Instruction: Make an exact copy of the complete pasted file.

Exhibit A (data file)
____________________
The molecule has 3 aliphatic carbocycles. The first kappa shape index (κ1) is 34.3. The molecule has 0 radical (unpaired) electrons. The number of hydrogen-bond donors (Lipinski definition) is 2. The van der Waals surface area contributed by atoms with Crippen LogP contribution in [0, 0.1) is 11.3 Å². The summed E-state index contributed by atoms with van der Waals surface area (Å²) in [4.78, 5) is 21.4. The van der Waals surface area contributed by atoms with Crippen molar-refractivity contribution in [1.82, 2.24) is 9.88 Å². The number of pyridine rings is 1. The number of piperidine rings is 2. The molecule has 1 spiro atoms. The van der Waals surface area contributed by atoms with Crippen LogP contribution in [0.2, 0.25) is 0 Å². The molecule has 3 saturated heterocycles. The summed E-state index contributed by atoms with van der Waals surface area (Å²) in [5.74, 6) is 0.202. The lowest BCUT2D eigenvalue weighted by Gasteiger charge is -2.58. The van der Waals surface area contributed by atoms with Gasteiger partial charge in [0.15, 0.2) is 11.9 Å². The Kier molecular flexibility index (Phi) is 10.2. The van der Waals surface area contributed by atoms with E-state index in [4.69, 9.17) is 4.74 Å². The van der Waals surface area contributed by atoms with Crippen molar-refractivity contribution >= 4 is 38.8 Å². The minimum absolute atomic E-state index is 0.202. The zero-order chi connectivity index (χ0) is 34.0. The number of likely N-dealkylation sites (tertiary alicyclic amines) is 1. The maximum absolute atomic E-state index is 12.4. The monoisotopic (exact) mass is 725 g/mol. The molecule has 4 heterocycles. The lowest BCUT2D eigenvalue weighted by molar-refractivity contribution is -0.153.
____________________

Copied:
The molecule has 3 aliphatic carbocycles. The first kappa shape index (κ1) is 34.3. The molecule has 0 radical (unpaired) electrons. The number of hydrogen-bond donors (Lipinski definition) is 2. The van der Waals surface area contributed by atoms with Crippen LogP contribution in [0, 0.1) is 11.3 Å². The summed E-state index contributed by atoms with van der Waals surface area (Å²) in [4.78, 5) is 21.4. The van der Waals surface area contributed by atoms with Crippen molar-refractivity contribution in [1.82, 2.24) is 9.88 Å². The number of pyridine rings is 1. The number of piperidine rings is 2. The molecule has 1 spiro atoms. The van der Waals surface area contributed by atoms with Crippen LogP contribution in [0.2, 0.25) is 0 Å². The molecule has 3 saturated heterocycles. The summed E-state index contributed by atoms with van der Waals surface area (Å²) in [5.74, 6) is 0.202. The lowest BCUT2D eigenvalue weighted by Gasteiger charge is -2.58. The van der Waals surface area contributed by atoms with Gasteiger partial charge in [0.15, 0.2) is 11.9 Å². The Kier molecular flexibility index (Phi) is 10.2. The van der Waals surface area contributed by atoms with E-state index in [4.69, 9.17) is 4.74 Å². The van der Waals surface area contributed by atoms with Crippen molar-refractivity contribution >= 4 is 38.8 Å². The minimum absolute atomic E-state index is 0.202. The zero-order chi connectivity index (χ0) is 34.0. The number of likely N-dealkylation sites (tertiary alicyclic amines) is 1. The maximum absolute atomic E-state index is 12.4. The monoisotopic (exact) mass is 725 g/mol. The molecule has 4 heterocycles. The lowest BCUT2D eigenvalue weighted by molar-refractivity contribution is -0.153.